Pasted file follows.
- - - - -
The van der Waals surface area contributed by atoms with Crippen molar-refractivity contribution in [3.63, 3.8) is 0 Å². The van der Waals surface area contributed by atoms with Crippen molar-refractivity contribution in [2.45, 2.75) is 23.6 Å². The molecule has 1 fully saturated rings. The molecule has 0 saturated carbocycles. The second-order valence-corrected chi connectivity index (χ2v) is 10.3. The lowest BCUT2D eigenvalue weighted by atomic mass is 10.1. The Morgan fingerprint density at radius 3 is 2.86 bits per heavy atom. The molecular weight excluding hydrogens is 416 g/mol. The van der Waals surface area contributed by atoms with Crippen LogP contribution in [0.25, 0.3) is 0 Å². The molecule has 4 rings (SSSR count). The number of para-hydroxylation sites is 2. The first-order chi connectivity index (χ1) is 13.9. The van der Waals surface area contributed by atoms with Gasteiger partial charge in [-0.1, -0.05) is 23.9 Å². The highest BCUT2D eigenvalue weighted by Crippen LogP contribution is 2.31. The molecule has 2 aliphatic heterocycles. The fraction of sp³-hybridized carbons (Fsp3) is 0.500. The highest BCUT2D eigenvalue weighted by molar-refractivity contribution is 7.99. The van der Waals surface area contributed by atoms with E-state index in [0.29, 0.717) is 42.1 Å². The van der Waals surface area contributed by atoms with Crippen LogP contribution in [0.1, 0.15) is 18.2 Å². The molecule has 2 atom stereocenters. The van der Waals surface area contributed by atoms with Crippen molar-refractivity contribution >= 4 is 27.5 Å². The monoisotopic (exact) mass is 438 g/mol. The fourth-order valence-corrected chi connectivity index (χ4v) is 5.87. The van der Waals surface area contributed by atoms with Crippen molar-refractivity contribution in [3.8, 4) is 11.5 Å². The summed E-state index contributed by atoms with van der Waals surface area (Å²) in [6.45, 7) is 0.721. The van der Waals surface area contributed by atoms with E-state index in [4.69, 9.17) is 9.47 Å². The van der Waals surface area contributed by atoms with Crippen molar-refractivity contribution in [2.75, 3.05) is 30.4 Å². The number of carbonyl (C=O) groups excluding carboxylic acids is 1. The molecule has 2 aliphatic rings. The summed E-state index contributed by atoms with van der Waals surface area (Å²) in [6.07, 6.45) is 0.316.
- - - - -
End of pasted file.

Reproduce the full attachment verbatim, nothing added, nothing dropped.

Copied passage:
The van der Waals surface area contributed by atoms with Crippen molar-refractivity contribution in [3.63, 3.8) is 0 Å². The van der Waals surface area contributed by atoms with Crippen molar-refractivity contribution in [2.45, 2.75) is 23.6 Å². The molecule has 1 fully saturated rings. The molecule has 0 saturated carbocycles. The second-order valence-corrected chi connectivity index (χ2v) is 10.3. The lowest BCUT2D eigenvalue weighted by atomic mass is 10.1. The Morgan fingerprint density at radius 3 is 2.86 bits per heavy atom. The molecular weight excluding hydrogens is 416 g/mol. The van der Waals surface area contributed by atoms with Crippen LogP contribution in [0.25, 0.3) is 0 Å². The molecule has 4 rings (SSSR count). The number of para-hydroxylation sites is 2. The first-order chi connectivity index (χ1) is 13.9. The van der Waals surface area contributed by atoms with Gasteiger partial charge in [-0.1, -0.05) is 23.9 Å². The highest BCUT2D eigenvalue weighted by Crippen LogP contribution is 2.31. The molecule has 2 aliphatic heterocycles. The fraction of sp³-hybridized carbons (Fsp3) is 0.500. The highest BCUT2D eigenvalue weighted by molar-refractivity contribution is 7.99. The van der Waals surface area contributed by atoms with E-state index in [0.29, 0.717) is 42.1 Å². The van der Waals surface area contributed by atoms with Crippen LogP contribution in [0.1, 0.15) is 18.2 Å². The molecule has 2 atom stereocenters. The van der Waals surface area contributed by atoms with Crippen molar-refractivity contribution >= 4 is 27.5 Å². The monoisotopic (exact) mass is 438 g/mol. The fourth-order valence-corrected chi connectivity index (χ4v) is 5.87. The van der Waals surface area contributed by atoms with Crippen molar-refractivity contribution in [3.8, 4) is 11.5 Å². The summed E-state index contributed by atoms with van der Waals surface area (Å²) in [6.45, 7) is 0.721. The van der Waals surface area contributed by atoms with E-state index in [4.69, 9.17) is 9.47 Å². The van der Waals surface area contributed by atoms with Crippen molar-refractivity contribution in [2.75, 3.05) is 30.4 Å². The number of carbonyl (C=O) groups excluding carboxylic acids is 1. The molecule has 2 aliphatic rings. The summed E-state index contributed by atoms with van der Waals surface area (Å²) in [6.07, 6.45) is 0.316.